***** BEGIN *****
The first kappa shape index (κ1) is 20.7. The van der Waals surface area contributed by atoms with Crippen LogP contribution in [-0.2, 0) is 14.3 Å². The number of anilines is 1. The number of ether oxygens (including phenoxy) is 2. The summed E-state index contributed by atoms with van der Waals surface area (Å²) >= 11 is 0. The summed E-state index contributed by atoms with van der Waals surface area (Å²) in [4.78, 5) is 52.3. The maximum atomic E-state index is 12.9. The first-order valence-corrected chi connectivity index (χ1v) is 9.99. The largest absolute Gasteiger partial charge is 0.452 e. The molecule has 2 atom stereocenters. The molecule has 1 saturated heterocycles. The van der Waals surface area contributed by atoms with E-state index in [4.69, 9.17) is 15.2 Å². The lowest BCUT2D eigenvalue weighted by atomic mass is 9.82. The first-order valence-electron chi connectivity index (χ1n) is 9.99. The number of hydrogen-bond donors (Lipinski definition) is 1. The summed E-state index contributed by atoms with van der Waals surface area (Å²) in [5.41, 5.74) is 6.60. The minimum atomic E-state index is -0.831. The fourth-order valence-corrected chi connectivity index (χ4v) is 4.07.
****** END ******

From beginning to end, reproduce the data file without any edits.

The first kappa shape index (κ1) is 20.7. The van der Waals surface area contributed by atoms with Crippen LogP contribution in [-0.2, 0) is 14.3 Å². The number of anilines is 1. The number of ether oxygens (including phenoxy) is 2. The summed E-state index contributed by atoms with van der Waals surface area (Å²) >= 11 is 0. The summed E-state index contributed by atoms with van der Waals surface area (Å²) in [4.78, 5) is 52.3. The maximum atomic E-state index is 12.9. The first-order valence-corrected chi connectivity index (χ1v) is 9.99. The largest absolute Gasteiger partial charge is 0.452 e. The molecule has 2 atom stereocenters. The molecule has 1 saturated heterocycles. The van der Waals surface area contributed by atoms with E-state index in [4.69, 9.17) is 15.2 Å². The lowest BCUT2D eigenvalue weighted by atomic mass is 9.82. The first-order valence-electron chi connectivity index (χ1n) is 9.99. The number of hydrogen-bond donors (Lipinski definition) is 1. The summed E-state index contributed by atoms with van der Waals surface area (Å²) in [5.41, 5.74) is 6.60. The minimum atomic E-state index is -0.831. The fourth-order valence-corrected chi connectivity index (χ4v) is 4.07.